During the baseline period, the women who later became pregnant were seen an average of 5.4 times per year for outpatient clinical care compared to 4.7 times per year for the nonpregnant cohort (p < 0.001). Clinic visits were 33% more frequent during pregnancy compared to the baseline period (7.2 vs 5.4 visits per year, respectively; p < 0.001). However, in the follow-up period, the frequency of visits decreased to levels below baseline values (p = 0.002). Women who became pregnant were also seen more frequently during pregnancy (p < 0.001) and during the follow-up period compared with control subjects (p = 0.002).
Hospitalizations for the pregnant group were minimally higher during the baseline period (p = 0.43). Hospital admissions increased by 37% during pregnancy (from 0.81 to 1.11 hospital admissions per year; p = 0.02); however, this increase did not persist during the 18 months after pregnancy. Hospitalizations for nonpregnant women increased by 11% over the same time period. The overall difference between groups was not significant (p = 0.21) (Table 2). A variety of drug therapies were administered to pregnant and nonpregnant patients (Table 3). birthcontroltab.com
In general, pregnant women received more IV and inhaled antibiotics before and during pregnancy than did nonpregnant women, while the use of oral quinolone antibiotics decreased during pregnancy. Dornase alfa use decreased during pregnancy and remained low during the follow-up period. Medical treatment for diabetes was twice as common in nonpregnant patients during the baseline period (Table 4). During pregnancy, the number of women receiving diabetes therapy more than doubled. In the follow-up period, nearly half of those patients who began treatment for diabetes during pregnancy continued to require therapy. In the nonpregnant group, the number of patients being treated for diabetes increased by 35%, compared to the 55% increase in the pregnant group between the baseline and follow-up periods. The percentage of women receiving both oral and parenteral nutritional supplements increased markedly during pregnancy and persisted following pregnancy (Table 4). There was no change in the nutritional support provided over the same time period in the nonpregnant control group.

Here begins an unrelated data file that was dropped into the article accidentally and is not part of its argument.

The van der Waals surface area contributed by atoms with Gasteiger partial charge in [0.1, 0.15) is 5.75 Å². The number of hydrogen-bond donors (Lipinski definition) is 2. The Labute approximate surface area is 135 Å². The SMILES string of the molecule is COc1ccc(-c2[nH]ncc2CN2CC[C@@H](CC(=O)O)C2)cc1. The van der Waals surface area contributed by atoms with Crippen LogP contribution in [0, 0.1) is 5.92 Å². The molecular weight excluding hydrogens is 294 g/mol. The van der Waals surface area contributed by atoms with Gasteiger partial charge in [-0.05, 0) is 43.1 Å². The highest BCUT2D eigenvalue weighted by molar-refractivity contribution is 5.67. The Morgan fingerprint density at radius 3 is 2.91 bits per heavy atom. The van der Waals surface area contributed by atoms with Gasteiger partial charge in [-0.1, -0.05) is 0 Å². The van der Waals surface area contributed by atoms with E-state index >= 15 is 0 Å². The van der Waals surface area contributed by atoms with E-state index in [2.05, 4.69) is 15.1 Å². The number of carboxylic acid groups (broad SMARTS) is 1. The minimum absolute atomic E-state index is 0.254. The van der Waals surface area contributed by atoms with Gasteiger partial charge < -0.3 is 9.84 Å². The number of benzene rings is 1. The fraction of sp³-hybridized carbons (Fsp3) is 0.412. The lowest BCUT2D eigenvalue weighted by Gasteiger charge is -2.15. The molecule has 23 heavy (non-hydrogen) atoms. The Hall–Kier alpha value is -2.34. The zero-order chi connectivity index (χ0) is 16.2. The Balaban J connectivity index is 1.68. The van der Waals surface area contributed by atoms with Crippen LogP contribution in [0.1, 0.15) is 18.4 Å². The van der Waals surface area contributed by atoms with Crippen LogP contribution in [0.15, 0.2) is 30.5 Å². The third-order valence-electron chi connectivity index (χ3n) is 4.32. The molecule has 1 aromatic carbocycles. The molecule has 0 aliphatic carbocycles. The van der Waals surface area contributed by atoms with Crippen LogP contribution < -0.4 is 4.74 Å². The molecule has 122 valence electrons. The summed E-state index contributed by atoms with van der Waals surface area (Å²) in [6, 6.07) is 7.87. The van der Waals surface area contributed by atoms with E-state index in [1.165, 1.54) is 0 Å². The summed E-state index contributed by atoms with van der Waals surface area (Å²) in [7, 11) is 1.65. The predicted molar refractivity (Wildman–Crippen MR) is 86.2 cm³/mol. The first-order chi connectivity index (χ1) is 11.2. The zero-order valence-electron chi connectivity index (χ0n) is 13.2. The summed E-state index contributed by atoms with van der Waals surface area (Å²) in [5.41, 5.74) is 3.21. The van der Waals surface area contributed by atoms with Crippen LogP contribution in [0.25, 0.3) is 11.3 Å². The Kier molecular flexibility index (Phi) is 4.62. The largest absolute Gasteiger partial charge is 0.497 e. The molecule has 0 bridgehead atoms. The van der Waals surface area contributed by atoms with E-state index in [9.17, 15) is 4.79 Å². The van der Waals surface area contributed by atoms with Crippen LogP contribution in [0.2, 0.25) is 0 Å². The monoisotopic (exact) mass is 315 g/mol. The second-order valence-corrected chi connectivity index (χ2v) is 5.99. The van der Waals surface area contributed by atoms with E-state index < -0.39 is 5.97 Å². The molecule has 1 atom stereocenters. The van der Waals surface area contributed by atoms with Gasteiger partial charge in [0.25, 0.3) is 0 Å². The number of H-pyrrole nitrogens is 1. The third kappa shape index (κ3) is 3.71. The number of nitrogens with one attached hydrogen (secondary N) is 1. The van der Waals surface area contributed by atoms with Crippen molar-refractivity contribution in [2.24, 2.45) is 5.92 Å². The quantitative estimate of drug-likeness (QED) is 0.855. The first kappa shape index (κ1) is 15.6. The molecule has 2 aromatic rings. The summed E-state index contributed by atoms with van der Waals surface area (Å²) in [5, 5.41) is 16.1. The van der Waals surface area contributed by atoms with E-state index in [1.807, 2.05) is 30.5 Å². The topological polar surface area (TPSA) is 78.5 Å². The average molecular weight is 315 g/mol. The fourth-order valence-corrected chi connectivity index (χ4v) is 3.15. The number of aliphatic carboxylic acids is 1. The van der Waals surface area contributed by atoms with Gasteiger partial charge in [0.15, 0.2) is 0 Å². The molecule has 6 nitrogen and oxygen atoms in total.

Table 2—Annual Clinic Visits and Hospital Admissions
|Variables||1 Pregnant||I Nonpregnant||I Pregnant||I Nonpregnant||l Pregnant||l Nonpregnant|
Table 3—Pregnant and Nonpregnant Women With CF Receiving Respiratory Therapies During Three Separate Time Periods
|I Pregnant||Nonpregnant||I Pregnant||Nonpregnant||I Pregnant||Nonpregnant|
Table 4—Pregnant and Nonpregnant Women With CF Receiving Other Therapies During Three Separate Time Periods
|I Pregnant||I Nonpregnant||I Pregnant||Nonpregnant||I Pregnant||Nonpregnant|
|Oral nutritional supplements||32.4||34.4||42.1||29.8||36.1||34.8|
|Parenteral nutritional supplements||0.0||1.4||2.3||1.3||1.9||2.5|
|Insulin/oral hypoglycemic agents||9.3||18.7||20.8||20.6||14.4||25.2|